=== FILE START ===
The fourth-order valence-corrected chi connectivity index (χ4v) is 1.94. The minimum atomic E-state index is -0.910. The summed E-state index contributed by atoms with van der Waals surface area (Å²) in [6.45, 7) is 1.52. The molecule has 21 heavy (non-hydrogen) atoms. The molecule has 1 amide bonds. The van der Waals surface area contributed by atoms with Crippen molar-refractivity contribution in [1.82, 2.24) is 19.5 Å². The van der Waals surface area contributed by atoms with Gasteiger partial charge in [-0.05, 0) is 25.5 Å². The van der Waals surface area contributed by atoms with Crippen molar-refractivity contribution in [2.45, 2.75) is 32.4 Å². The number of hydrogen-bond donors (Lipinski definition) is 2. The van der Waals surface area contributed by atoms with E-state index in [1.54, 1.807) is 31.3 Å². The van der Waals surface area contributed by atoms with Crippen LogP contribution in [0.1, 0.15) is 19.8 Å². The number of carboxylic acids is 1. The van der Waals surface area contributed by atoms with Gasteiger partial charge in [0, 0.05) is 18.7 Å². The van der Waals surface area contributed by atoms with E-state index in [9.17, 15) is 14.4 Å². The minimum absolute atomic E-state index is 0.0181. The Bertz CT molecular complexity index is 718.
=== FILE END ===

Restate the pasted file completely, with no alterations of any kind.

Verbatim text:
The fourth-order valence-corrected chi connectivity index (χ4v) is 1.94. The minimum atomic E-state index is -0.910. The summed E-state index contributed by atoms with van der Waals surface area (Å²) in [6.45, 7) is 1.52. The molecule has 21 heavy (non-hydrogen) atoms. The molecule has 1 amide bonds. The van der Waals surface area contributed by atoms with Crippen molar-refractivity contribution in [1.82, 2.24) is 19.5 Å². The van der Waals surface area contributed by atoms with Gasteiger partial charge in [-0.05, 0) is 25.5 Å². The van der Waals surface area contributed by atoms with Crippen molar-refractivity contribution in [2.45, 2.75) is 32.4 Å². The number of hydrogen-bond donors (Lipinski definition) is 2. The van der Waals surface area contributed by atoms with E-state index in [1.54, 1.807) is 31.3 Å². The van der Waals surface area contributed by atoms with Crippen LogP contribution in [0.1, 0.15) is 19.8 Å². The number of carboxylic acids is 1. The van der Waals surface area contributed by atoms with Gasteiger partial charge in [0, 0.05) is 18.7 Å². The van der Waals surface area contributed by atoms with E-state index in [9.17, 15) is 14.4 Å². The minimum absolute atomic E-state index is 0.0181. The Bertz CT molecular complexity index is 718.